The James B. Duke
Memorial Library focused work on the Peeler Collection of photographs and negatives
and the Black Media Association video collection.
James Gibson Peeler's work as a photographer documented the
African-American population of Charlotte, North Carolina from the 1940's
through the 1990's. He documented daily life as well as significant sit-ins and
protests of the Civil Rights Movement. Peeler's subjects included residents of
Charlotte as well as figures such as Dr. Martin Luther King, Jr., Jessie
Jackson, and Thurgood Marshall.
Archives in the Duke Library hold more than 250,000 photographs and
negatives in the Peeler Collection. There is a large demand for this collection
and now almost 3,000 of these images have been digitized and are available at
the Archives' SmugMug
The Black Media Association (BMA) was created by the Charlotte
Association of Black Journalists in 1979 and was primarily launched to study
how Blacks were being portrayed in television commercials and printed
advertisement. Johnson C. Smith
University's communication arts students partnered with the BMA in the 1980's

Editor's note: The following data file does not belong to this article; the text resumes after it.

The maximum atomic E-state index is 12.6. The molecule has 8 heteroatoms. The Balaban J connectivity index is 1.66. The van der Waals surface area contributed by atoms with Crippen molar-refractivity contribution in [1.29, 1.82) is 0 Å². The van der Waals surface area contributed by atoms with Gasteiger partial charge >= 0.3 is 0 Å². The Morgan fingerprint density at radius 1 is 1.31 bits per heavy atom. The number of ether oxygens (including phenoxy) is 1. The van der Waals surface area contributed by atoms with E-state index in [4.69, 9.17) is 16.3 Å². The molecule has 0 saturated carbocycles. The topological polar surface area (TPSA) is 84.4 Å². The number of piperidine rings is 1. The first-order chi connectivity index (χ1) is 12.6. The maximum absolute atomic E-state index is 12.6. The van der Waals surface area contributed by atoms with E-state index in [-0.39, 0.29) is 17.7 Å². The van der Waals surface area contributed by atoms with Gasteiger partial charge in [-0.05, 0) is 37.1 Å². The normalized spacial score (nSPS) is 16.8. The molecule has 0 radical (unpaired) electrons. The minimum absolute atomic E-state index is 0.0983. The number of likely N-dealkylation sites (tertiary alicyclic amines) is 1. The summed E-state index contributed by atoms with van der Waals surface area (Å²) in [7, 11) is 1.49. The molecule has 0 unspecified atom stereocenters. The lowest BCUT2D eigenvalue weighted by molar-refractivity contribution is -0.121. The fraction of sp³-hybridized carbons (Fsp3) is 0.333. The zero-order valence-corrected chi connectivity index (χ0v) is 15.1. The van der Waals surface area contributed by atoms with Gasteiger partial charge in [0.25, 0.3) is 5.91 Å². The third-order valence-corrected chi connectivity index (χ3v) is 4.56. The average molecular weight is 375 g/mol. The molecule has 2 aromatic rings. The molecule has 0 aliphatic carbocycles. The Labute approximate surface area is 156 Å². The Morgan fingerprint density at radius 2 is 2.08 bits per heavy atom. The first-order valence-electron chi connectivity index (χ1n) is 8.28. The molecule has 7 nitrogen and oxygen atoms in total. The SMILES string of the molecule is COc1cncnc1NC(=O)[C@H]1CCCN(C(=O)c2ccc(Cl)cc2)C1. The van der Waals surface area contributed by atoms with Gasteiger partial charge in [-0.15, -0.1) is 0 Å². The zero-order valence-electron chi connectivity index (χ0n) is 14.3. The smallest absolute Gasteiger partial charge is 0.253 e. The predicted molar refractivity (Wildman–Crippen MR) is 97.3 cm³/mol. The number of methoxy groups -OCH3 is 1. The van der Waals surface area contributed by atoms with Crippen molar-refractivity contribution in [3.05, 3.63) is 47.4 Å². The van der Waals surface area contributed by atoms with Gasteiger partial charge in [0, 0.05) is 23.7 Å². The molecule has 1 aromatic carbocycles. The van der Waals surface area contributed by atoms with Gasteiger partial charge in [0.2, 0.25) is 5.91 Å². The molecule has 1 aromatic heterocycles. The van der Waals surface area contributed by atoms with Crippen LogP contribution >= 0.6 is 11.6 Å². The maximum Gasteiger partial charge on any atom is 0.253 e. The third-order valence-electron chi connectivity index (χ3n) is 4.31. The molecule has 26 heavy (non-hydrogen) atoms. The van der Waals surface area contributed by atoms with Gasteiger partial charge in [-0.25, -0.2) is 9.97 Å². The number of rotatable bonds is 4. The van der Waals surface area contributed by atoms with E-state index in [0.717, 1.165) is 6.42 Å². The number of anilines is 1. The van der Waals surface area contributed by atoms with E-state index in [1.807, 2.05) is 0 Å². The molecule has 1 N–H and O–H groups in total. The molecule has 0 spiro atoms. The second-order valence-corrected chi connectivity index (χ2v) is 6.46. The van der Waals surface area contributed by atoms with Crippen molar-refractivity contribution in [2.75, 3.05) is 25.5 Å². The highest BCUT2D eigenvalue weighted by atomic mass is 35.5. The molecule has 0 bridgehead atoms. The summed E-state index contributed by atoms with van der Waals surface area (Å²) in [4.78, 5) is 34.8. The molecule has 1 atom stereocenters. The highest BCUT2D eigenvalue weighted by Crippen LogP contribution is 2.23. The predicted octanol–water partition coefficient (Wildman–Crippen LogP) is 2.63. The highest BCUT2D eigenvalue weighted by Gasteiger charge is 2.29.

and 1990's to produce the "BMA Live" television show, which was intended to portray
positive images of African-Americans in
the media as counter-attack to the abundance of negative Black portrayals on
commercial television. Fifty VHS videos from this collection were digitized as
a part of the HBCU Preservation Project.
Mrs. Inez Moore Parker, University Archivist, interviewing alum Mr. E.L. James, class of 1928, onsite at the Black History and Culture Center in the James B. Duke Memorial Library (soon to be known as the Inez Moore Parker Archives and Research Center) on July 1, 1981.
Hair styling demonstration at a pageant and competition in Charlotte, NC, n.d.